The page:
Does Your Photo Slice The Eye Like A Razor?

Maybe You’re A Surrealist.

Josh Rose
4 min readJan 30, 2017


”Fire Breathing Dragon” by Josh S. Rose. Los Angeles, 2017.

It’s not everyone’s cracked cup of tea, stranded floating in a shallow puddle beneath a tower and a single bell that rings one time at noon sharp and has no echo. Others prefer more structure. There is something comforting about a landscape. The easy, sly knowing eye of a half-drawn model with clamshell lighting can call like a siren. But you, you find solace in the strange and dreamy.

I had this thought yesterday. My motor was slowing down as my son and I circled through Disneyland and I was, more than I ever did as a child, just admiring the typography of signs. We passed a couple taking a selfie in front of the castle, they crammed their faces into practiced poses — her eyes twinkled, his jaw swelled to 1.5x its normal size. Click. Then in an instant their faces deflated back to a resting state.

I found myself wanting to take a picture of that exact moment: the melting back to normal. And my thought was: I guess there’s no hiding that I’m a surrealist.

Maybe you are, too?

“Madness is a Stairwell.” By Josh S. Rose. Los Angeles, 2017.

See if any of this sounds familiar:

The Surrealist Finds The Strange in the World.

I know people who are continually unimpressed. They are the callous ones. They’ve been there, seen that and bought the cranky tee. They are the critics. Deep down they are searching for something to love, but it’s hard for them. Love has let them down. So, their shell is the absence of the unknown. They will not stand wide-eyed, speech or breathless in the face of beauty or oddity. And they are not the surrealists.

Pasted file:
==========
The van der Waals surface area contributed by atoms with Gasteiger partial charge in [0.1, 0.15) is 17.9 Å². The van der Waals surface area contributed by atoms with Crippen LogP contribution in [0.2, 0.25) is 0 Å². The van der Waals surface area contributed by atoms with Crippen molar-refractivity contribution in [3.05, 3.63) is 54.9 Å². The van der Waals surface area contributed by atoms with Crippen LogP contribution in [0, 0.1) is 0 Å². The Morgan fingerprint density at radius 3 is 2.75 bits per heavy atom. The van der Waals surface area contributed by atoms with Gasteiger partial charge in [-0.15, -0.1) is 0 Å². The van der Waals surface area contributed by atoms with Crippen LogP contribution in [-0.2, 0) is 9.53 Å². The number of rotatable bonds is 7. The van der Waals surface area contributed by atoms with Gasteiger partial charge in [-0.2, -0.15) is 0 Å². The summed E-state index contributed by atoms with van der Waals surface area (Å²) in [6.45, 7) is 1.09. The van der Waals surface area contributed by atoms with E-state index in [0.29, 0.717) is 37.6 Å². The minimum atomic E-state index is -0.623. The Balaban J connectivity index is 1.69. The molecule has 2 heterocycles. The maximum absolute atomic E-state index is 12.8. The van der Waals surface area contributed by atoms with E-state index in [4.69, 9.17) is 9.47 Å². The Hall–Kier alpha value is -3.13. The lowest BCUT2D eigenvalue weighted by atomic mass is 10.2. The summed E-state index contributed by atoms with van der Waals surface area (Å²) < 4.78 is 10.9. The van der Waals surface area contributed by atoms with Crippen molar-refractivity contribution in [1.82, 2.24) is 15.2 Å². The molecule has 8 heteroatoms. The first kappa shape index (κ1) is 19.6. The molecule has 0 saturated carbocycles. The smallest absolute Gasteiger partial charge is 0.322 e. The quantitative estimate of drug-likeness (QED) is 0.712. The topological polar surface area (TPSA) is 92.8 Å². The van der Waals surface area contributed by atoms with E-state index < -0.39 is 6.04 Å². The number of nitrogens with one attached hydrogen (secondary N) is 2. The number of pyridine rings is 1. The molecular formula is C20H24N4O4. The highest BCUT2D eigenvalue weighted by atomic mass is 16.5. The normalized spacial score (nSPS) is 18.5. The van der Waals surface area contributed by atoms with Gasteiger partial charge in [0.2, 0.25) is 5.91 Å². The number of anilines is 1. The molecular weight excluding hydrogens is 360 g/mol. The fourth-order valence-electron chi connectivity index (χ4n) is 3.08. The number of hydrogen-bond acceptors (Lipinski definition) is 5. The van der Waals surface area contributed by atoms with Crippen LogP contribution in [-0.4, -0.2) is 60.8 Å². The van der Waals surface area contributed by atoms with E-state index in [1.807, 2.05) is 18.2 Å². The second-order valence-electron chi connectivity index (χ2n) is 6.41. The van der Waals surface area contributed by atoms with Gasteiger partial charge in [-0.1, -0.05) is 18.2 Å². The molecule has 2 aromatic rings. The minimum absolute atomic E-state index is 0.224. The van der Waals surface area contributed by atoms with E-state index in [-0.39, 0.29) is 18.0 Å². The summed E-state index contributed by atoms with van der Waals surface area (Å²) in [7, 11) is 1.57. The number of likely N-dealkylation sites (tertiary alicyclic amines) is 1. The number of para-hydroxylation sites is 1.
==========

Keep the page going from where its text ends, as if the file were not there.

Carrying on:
When I see an escalator or a flight of stairs, I immediately wonder what the view is up or down the middle. The angle to and from creates a division of space between coming and going and it stirs something in me that carves up reality and plays with the rules of time.

And that’s how I know that I’m a surrealist. I am mesmerized and enthralled by those things in the world that have the ability to paint the strange or absurd in daily life. When I see people doing shadow/light photography or capturing what they like to call “the decisive moment,” I wonder if they are also surrealists. What else would draw someone toward those moments of everyday life, passing swiftly and think to turn it into a composition that stirs up trouble?

“One, too.” By Josh S. Rose. Los Angeles, 2o17.

Surrealists Obsess Over The Plane.

The flat world is the playground of the surrealist. Because it makes it all a stage upon which elements can be put back, random, layered and in the order of their own mind.

This is why time melts on a stick. The surrealist’s landscape devours the temporal like grapes.

When I see lone trees. When I see silhouettes framed by light. When I see umbrellas or steps or rain. When I see compositions composed of leading lines that circle back and become more than the sum of its parts. When I see boxes and things placed in them, like an old, aged and haunted collector — I see surrealists in my midst.

Surrealists Raise More Questions Than Answers.

Why is there an elephant in this city? Why does this person walk off into the dark? Why is that thing floating between that man’s hands? Why is that woman drowning? Why is that guy wearing an ominous hoodie?

These are the modern day versions of why is that apple in front of that man’s face? Why is that razor cutting that eyeball?? Surrealists follow where their minds go, wherever they go, and trust that the themes discovered there are the pathway to the inner sanctum of all humans. Somehow surrealists never learned that these haunting images in their minds are lame, valueless associations, to be ignored. They embrace the pure molten lava of creativity — our personal associations. Depicting it releases the demons from our thoughts. It fires first and asks questions later.

“The Many Steps of Contemplation.” By Josh S. Rose. Los Angeles, 2017.

Does any of this sound like your sized bowler hat? Do you hunt for images that stand out from the usual and shed light on the strange juxtapositions of everyday life? The ones that elevate the mundane through the unusualness of their timing, the miracle of their shape or the dreamlike, off kilter way they transport the viewer into a free state of wonder?

Maybe you’re a surrealist.

Thank you for reading! As always, if you like, please tap the disembodied heart and don’t forget to follow along at @joshsrose.



Josh Rose

Filmmaker, photographer, artist and writer. Writing about creator life and observations on culture.